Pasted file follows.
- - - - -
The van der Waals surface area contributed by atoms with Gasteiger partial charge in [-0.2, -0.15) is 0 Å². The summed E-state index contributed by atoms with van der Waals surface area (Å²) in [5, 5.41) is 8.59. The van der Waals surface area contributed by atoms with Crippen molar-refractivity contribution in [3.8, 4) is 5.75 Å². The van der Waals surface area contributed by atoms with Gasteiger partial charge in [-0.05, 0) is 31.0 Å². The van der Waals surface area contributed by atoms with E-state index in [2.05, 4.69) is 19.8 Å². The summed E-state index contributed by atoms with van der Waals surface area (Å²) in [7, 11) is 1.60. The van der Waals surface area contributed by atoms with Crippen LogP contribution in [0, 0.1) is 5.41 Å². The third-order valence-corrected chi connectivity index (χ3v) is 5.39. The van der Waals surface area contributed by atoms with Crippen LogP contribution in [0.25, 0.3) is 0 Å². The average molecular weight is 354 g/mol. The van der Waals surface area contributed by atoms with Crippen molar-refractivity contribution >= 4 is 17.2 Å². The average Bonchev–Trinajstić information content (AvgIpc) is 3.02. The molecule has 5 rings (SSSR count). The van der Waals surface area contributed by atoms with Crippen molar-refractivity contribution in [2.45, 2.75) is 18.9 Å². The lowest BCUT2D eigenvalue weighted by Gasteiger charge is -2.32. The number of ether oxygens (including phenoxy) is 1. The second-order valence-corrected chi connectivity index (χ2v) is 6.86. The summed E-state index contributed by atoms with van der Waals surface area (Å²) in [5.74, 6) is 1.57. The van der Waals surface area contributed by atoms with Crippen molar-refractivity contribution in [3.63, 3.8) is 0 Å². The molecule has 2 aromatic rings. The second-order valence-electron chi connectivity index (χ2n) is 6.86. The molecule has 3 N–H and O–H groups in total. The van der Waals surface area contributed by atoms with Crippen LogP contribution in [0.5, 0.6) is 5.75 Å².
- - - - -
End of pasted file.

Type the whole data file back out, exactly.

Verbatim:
The van der Waals surface area contributed by atoms with Gasteiger partial charge in [-0.2, -0.15) is 0 Å². The summed E-state index contributed by atoms with van der Waals surface area (Å²) in [5, 5.41) is 8.59. The van der Waals surface area contributed by atoms with Crippen molar-refractivity contribution in [3.8, 4) is 5.75 Å². The van der Waals surface area contributed by atoms with Gasteiger partial charge in [-0.05, 0) is 31.0 Å². The van der Waals surface area contributed by atoms with E-state index in [2.05, 4.69) is 19.8 Å². The summed E-state index contributed by atoms with van der Waals surface area (Å²) in [7, 11) is 1.60. The van der Waals surface area contributed by atoms with Crippen LogP contribution in [0, 0.1) is 5.41 Å². The third-order valence-corrected chi connectivity index (χ3v) is 5.39. The van der Waals surface area contributed by atoms with Crippen LogP contribution in [0.25, 0.3) is 0 Å². The average molecular weight is 354 g/mol. The van der Waals surface area contributed by atoms with Crippen molar-refractivity contribution >= 4 is 17.2 Å². The average Bonchev–Trinajstić information content (AvgIpc) is 3.02. The molecule has 5 rings (SSSR count). The van der Waals surface area contributed by atoms with Crippen molar-refractivity contribution in [2.45, 2.75) is 18.9 Å². The lowest BCUT2D eigenvalue weighted by Gasteiger charge is -2.32. The number of ether oxygens (including phenoxy) is 1. The second-order valence-corrected chi connectivity index (χ2v) is 6.86. The summed E-state index contributed by atoms with van der Waals surface area (Å²) in [5.74, 6) is 1.57. The van der Waals surface area contributed by atoms with Crippen molar-refractivity contribution in [3.63, 3.8) is 0 Å². The molecule has 2 aromatic rings. The second-order valence-electron chi connectivity index (χ2n) is 6.86. The molecule has 3 N–H and O–H groups in total. The van der Waals surface area contributed by atoms with Crippen LogP contribution in [0.5, 0.6) is 5.75 Å².